Avarice of Empire

In memory of Captain Charles Agnew who died by the hand of an assassin in Egypt 22nd March 1873 (Canterbury Cathedral)
A stone tablet in Canterbury Cathedral’s south aisle reads:


Every day for the past century and a half that unique turn of phrase has made people stop and wonder…

  • Who was Captain Charles Agnew?
  • What was he doing in Egypt?
  • How and why was he killed, and by whom?

Avarice of Empire answers those questions by telling the true story of Charles Agnew’s life as a cavalry officer in India and his death in Egypt.

Spanning eight years, and with a strong sense of place, it is also about the fortitude of Victorian women, class division and colonial prejudice, early photography and the embryonic intelligence service, a revolution in global communications, and how an Irishman discovered what would become India’s largest gold mine.

Avarice of Empire is a work of biographical historical fiction and Iain Harper’s debut novel.

Current status:
Unpublished / Beta Reading / Querying Agents

16th (Queen's) Lancers

Story Locations

Beta Reader Feedback

“An engaging and beautifully written story that captivates with its historical detail and draws the reader into the lives of an intriguing group of people from the past.”

“Superb storytelling and I learnt loads. Love the twists and connections. Fascinating.”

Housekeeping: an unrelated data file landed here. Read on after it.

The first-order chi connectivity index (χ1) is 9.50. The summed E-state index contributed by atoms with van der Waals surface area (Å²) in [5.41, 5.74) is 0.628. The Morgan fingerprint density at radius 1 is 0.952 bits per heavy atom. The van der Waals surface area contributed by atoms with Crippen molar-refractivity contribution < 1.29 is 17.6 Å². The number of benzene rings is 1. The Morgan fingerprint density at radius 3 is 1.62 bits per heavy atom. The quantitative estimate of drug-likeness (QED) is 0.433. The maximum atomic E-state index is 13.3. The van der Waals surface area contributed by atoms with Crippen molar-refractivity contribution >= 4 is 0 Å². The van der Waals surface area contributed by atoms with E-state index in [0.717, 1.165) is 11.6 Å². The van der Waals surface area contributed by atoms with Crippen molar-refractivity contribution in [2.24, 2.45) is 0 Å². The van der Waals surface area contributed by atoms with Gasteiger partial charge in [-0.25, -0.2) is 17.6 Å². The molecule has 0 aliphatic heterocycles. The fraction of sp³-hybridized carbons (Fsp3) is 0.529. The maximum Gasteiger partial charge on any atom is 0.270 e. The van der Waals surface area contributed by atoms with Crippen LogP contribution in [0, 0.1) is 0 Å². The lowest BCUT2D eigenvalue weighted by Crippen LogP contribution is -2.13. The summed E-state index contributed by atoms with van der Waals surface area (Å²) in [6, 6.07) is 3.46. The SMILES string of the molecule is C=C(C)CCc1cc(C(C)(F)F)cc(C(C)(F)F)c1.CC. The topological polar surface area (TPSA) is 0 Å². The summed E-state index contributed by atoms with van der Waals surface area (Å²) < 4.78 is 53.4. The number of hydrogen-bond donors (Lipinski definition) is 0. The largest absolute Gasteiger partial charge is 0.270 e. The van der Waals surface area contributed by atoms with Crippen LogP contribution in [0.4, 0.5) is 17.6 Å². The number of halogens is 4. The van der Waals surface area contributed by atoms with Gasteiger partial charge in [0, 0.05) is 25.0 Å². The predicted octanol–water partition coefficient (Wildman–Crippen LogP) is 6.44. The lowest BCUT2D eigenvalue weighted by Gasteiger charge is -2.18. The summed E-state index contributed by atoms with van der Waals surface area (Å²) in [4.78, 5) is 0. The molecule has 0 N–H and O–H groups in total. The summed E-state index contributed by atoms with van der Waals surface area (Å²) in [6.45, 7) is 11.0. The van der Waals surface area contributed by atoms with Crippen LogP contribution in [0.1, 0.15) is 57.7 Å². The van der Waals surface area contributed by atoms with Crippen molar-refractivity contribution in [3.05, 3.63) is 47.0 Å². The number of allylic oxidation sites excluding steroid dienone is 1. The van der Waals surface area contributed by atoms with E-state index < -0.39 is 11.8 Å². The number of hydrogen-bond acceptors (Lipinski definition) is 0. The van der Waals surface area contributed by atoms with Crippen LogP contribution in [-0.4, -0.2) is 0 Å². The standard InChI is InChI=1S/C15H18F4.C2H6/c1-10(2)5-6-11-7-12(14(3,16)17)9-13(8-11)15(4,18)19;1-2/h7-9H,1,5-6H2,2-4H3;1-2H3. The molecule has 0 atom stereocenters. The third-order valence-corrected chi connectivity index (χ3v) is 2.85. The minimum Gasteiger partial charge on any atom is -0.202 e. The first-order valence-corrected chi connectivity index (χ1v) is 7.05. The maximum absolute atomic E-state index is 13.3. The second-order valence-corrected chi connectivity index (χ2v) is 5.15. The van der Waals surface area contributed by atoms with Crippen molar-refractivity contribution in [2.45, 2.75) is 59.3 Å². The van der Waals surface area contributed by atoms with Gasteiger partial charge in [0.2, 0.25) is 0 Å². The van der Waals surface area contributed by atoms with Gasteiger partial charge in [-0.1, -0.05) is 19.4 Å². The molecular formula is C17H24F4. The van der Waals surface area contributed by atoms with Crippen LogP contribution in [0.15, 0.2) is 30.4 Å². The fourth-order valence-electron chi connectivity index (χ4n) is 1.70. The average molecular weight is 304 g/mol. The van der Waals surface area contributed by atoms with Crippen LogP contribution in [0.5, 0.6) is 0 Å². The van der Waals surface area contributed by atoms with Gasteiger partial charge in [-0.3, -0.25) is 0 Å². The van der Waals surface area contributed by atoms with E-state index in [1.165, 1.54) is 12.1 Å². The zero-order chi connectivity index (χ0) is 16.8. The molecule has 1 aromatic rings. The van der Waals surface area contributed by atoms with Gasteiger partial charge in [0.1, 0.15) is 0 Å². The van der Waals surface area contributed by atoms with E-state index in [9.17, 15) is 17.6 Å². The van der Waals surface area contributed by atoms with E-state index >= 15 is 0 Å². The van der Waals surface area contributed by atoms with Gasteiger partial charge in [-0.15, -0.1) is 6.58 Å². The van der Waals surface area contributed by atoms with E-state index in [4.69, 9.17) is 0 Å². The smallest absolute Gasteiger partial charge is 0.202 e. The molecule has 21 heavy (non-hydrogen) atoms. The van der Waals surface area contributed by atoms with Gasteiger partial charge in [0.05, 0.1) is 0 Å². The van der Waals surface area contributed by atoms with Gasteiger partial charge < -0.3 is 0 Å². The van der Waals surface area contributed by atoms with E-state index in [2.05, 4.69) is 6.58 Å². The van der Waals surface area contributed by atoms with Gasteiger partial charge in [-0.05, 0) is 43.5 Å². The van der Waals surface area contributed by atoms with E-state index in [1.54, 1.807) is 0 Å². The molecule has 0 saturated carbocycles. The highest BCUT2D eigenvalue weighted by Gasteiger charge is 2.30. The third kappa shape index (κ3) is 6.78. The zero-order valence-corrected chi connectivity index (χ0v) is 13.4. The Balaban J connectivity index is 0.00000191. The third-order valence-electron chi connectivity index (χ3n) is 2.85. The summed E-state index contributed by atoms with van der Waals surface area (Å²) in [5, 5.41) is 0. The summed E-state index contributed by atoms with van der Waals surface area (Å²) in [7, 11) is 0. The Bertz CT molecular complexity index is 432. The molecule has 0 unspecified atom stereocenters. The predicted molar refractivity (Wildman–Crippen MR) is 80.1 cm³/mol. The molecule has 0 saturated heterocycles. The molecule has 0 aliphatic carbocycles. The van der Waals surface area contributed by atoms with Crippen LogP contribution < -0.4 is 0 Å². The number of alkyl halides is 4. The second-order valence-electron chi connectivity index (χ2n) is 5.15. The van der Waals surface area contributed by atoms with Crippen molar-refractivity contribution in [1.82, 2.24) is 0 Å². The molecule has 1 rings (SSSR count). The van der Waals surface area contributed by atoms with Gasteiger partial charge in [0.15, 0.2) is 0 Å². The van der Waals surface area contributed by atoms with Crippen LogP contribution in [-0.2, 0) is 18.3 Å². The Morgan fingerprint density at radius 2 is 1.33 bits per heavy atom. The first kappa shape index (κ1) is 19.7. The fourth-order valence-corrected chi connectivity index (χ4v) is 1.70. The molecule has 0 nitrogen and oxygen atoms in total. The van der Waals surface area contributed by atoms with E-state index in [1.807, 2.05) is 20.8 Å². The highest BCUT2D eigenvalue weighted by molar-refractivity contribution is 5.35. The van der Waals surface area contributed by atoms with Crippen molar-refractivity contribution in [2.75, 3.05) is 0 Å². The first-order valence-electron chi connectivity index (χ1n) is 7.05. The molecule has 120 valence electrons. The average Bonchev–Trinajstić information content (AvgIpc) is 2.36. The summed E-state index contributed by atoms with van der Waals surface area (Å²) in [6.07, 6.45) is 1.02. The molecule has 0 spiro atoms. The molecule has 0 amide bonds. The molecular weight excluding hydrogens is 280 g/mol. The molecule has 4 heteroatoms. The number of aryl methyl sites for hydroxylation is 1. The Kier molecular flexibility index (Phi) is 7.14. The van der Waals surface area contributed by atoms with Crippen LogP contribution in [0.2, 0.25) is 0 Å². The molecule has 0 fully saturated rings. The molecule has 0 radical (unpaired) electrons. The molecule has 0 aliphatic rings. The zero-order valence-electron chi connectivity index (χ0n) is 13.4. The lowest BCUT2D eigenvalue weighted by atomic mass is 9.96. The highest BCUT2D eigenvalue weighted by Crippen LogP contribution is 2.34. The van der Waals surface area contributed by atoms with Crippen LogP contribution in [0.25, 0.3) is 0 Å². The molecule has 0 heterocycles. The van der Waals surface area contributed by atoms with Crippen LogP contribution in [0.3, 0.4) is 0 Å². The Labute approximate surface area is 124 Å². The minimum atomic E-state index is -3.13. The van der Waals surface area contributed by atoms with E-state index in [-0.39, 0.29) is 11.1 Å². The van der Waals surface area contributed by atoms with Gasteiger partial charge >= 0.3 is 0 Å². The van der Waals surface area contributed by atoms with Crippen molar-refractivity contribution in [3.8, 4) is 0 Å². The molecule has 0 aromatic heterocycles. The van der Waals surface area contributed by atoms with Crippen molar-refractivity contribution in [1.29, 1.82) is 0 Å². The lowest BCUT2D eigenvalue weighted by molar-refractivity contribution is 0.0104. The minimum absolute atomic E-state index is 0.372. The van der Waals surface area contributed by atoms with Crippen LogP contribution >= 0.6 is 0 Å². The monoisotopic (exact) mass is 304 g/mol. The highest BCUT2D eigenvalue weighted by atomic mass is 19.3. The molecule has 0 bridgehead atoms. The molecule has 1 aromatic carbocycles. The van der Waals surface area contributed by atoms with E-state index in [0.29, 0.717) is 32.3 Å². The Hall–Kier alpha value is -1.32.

“Fantastic historical detail…”

“I really love your writing style… I am in awe of your talent!”

“Deserves to be published.”

“I love your descriptions. They’re more powerful for their thoughtful inclusion – and vivid without being overly waffly.”

“I like how you have so respectfully dealt with the appalling racism of those times.”

“I don’t usually read historical fiction, but I really enjoyed this and I learned a lot. The amount of research that’s obviously gone into it is incredible!”

“I liked how you captured his [Charles’s] relationship with his sister throughout the story…”

“I found the history and detail about locations particularly insightful, especially as someone who has never been to any of the places in the book and who prior to this frankly knew very little about the British involvement in India and just life in general back in the 1800s!”

“Great job. Obviously a huge amount of research has gone into this. Fantastic!”

“The character descriptions – visual and otherwise – made them real people and I cared about them.”

“I love the way you have written in the language of the times, and so consistently too. You have great flow.”

Colours at Canterbury Cathedral

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